Getting a Handle on Operations

There are lots of options out there for learning about and improving your use of Operation and OperationQueue. Let’s check them out.

NSOperation has been around for a surprisingly long time. It was introduced with Mac OS X 10.5, released nearly 12 years ago. This predates even libdispatch. The API has seen pretty wide-spread adoption, but unfortunately it has not gotten a lot of attention since. NSOperation and NSOperationQueue have received few new APIs since their initial release. And, with the release of Combine, I expect that trajectory won’t change.

But, adopting Combine isn’t straightforward. For most projects, the OS requirements probably make it a non-starter, at least for a few years. And, you may have quite a lot of NSOperation code already implemented. For many, NSOperation is a common tool in their workflow.

But, let’s face it - it’s pretty hard to use.

Problem 1: Asynchronous Operations

One of the first problems people run into with Operations is making them asynchronous. By default, Operation subclasses expect to be synchronously executed. And, it turns out to be non-trivial to create a subclass that supports asynchronous execution. For an API that was ostensibly created for the purposes of easy concurrency, this is really a shame.

Operation and OperationQueue, and their dependency system rely on KVO for correct state management. It’s a cumbersome approach, and gets tricky if you need to support cancellation or time out.

Problem 2: Always Subclassing

BlockOperation is a super-handy subclass. It lets you define an inline operation, using a closure to capture local state. This often a huge time-saver compared to setting up a whole subclass which a bunch of properties all for a tiny, one-off bit of work.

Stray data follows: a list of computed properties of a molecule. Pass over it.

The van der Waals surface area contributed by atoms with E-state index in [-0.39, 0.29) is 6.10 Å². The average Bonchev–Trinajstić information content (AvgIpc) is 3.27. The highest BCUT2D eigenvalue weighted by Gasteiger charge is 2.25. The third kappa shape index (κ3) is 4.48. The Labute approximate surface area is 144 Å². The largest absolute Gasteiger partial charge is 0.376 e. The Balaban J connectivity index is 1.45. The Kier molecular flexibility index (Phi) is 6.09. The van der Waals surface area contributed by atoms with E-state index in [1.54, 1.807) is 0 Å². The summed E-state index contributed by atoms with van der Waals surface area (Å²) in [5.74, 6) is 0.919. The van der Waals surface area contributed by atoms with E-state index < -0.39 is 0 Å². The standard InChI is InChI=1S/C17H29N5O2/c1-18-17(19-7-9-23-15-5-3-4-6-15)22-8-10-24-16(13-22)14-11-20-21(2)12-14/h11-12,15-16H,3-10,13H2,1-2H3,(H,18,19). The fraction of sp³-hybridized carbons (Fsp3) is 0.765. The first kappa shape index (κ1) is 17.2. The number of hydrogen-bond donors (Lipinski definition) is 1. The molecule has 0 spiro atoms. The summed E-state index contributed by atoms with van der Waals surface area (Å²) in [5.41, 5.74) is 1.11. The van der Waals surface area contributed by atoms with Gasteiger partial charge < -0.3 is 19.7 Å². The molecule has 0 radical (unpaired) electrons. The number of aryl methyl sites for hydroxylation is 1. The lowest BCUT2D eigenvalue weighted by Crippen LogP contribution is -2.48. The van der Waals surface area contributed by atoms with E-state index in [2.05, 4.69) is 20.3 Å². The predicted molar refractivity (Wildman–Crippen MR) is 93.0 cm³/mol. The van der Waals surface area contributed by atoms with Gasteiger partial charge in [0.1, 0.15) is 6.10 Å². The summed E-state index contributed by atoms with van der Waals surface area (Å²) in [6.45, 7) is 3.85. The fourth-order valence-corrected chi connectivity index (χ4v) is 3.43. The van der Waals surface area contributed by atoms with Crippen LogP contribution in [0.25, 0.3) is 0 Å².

Unfortunately, BlockOperation does not support any form of asynchronous execution. This really limits its usefulness, especially since so many modern APIs are themselves asynchronous. No callbacks, no dispatch, and on top of all that, you cannot easily support cancellation.

Problem 3: Passing Data Around

By far, the biggest challenge you’ll run into with the Operation APIs is getting data into and out of them. An obvious use of an operation is to produce a value. But, Operations’ completionBlock property has no parameters. How are you supposed to get the value out? And, what if you want to use the output from one operation as the input to another?

The stock Operation classes just don’t support these kinds things nicely. You can make it work, but you’ll end up with optionals every where and error-prone patterns.

Help?

Thankfully, there are a bunch of great resources out there to help. If you are getting started, check out Frank Courville’s awesome series on building robust, reliable code with NSOperations. It is very accessible, and has some good suggestions on how to pass data around without custom subclasses.

If you are more interested in building some Swift-based Operation infrastructure for your projects, you should definitely read Antoine Van Der Lee’s phenomenal series on the subject. He goes into great depth on many areas, particularly around building asynchronous Operations and passing data around with strong typing.